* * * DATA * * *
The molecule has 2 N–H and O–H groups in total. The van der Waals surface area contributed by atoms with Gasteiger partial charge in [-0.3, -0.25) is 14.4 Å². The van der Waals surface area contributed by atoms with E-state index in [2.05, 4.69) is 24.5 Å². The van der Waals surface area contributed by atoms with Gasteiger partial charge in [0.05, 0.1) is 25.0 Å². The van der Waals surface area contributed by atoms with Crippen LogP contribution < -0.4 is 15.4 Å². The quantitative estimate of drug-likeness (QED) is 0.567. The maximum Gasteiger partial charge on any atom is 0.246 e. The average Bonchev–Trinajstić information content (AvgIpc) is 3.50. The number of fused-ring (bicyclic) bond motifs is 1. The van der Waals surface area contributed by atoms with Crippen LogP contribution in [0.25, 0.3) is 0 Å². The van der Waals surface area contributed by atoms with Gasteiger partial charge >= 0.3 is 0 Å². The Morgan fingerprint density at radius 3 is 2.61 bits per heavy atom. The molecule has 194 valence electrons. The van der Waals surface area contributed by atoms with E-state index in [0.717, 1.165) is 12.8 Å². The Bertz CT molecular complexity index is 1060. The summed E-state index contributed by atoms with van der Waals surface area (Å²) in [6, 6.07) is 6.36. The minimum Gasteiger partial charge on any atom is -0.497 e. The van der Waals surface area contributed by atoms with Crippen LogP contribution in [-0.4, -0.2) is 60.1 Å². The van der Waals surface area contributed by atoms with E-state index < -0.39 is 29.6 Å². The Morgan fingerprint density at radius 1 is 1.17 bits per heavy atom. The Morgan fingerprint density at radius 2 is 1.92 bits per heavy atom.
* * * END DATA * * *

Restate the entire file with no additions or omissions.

The molecule has 2 N–H and O–H groups in total. The van der Waals surface area contributed by atoms with Gasteiger partial charge in [-0.3, -0.25) is 14.4 Å². The van der Waals surface area contributed by atoms with E-state index in [2.05, 4.69) is 24.5 Å². The van der Waals surface area contributed by atoms with Gasteiger partial charge in [0.05, 0.1) is 25.0 Å². The van der Waals surface area contributed by atoms with Crippen LogP contribution < -0.4 is 15.4 Å². The quantitative estimate of drug-likeness (QED) is 0.567. The maximum Gasteiger partial charge on any atom is 0.246 e. The average Bonchev–Trinajstić information content (AvgIpc) is 3.50. The number of fused-ring (bicyclic) bond motifs is 1. The van der Waals surface area contributed by atoms with Crippen LogP contribution in [0.25, 0.3) is 0 Å². The van der Waals surface area contributed by atoms with Gasteiger partial charge >= 0.3 is 0 Å². The Morgan fingerprint density at radius 3 is 2.61 bits per heavy atom. The molecule has 194 valence electrons. The van der Waals surface area contributed by atoms with E-state index in [0.717, 1.165) is 12.8 Å². The Bertz CT molecular complexity index is 1060. The summed E-state index contributed by atoms with van der Waals surface area (Å²) in [6, 6.07) is 6.36. The minimum Gasteiger partial charge on any atom is -0.497 e. The van der Waals surface area contributed by atoms with Crippen LogP contribution in [-0.4, -0.2) is 60.1 Å². The van der Waals surface area contributed by atoms with E-state index < -0.39 is 29.6 Å². The Morgan fingerprint density at radius 1 is 1.17 bits per heavy atom. The Morgan fingerprint density at radius 2 is 1.92 bits per heavy atom.